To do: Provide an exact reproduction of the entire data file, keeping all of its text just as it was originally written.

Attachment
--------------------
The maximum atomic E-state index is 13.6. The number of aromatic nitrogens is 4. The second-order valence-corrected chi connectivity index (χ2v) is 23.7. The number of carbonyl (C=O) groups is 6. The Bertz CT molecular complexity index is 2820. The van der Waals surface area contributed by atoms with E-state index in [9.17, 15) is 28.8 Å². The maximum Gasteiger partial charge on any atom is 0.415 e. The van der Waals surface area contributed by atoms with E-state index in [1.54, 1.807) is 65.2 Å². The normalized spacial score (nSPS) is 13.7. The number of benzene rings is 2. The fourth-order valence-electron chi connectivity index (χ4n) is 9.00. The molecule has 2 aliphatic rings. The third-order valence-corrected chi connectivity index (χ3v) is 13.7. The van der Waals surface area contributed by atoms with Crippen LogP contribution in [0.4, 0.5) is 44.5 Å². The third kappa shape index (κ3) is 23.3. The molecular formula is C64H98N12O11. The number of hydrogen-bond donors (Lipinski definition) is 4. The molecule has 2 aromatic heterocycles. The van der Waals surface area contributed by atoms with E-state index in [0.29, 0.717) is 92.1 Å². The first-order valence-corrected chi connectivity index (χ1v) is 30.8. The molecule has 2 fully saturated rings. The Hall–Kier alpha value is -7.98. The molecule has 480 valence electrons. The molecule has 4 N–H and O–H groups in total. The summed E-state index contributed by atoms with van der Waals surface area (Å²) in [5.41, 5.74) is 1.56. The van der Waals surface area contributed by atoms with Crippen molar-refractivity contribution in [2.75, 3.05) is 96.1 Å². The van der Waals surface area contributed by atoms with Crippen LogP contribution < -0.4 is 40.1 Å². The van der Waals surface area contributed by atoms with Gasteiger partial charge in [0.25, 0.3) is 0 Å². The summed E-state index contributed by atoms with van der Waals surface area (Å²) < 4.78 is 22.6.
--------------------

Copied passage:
The maximum atomic E-state index is 13.6. The number of aromatic nitrogens is 4. The second-order valence-corrected chi connectivity index (χ2v) is 23.7. The number of carbonyl (C=O) groups is 6. The Bertz CT molecular complexity index is 2820. The van der Waals surface area contributed by atoms with E-state index in [9.17, 15) is 28.8 Å². The maximum Gasteiger partial charge on any atom is 0.415 e. The van der Waals surface area contributed by atoms with E-state index in [1.54, 1.807) is 65.2 Å². The normalized spacial score (nSPS) is 13.7. The number of benzene rings is 2. The fourth-order valence-electron chi connectivity index (χ4n) is 9.00. The molecule has 2 aliphatic rings. The third-order valence-corrected chi connectivity index (χ3v) is 13.7. The van der Waals surface area contributed by atoms with Crippen LogP contribution in [0.4, 0.5) is 44.5 Å². The third kappa shape index (κ3) is 23.3. The molecular formula is C64H98N12O11. The number of hydrogen-bond donors (Lipinski definition) is 4. The molecule has 2 aromatic heterocycles. The van der Waals surface area contributed by atoms with E-state index in [0.29, 0.717) is 92.1 Å². The first-order valence-corrected chi connectivity index (χ1v) is 30.8. The molecule has 2 fully saturated rings. The Hall–Kier alpha value is -7.98. The molecule has 480 valence electrons. The molecule has 4 N–H and O–H groups in total. The summed E-state index contributed by atoms with van der Waals surface area (Å²) in [5.41, 5.74) is 1.56. The van der Waals surface area contributed by atoms with Crippen molar-refractivity contribution in [2.75, 3.05) is 96.1 Å². The van der Waals surface area contributed by atoms with Crippen LogP contribution < -0.4 is 40.1 Å². The van der Waals surface area contributed by atoms with Gasteiger partial charge in [0.25, 0.3) is 0 Å². The summed E-state index contributed by atoms with van der Waals surface area (Å²) < 4.78 is 22.6.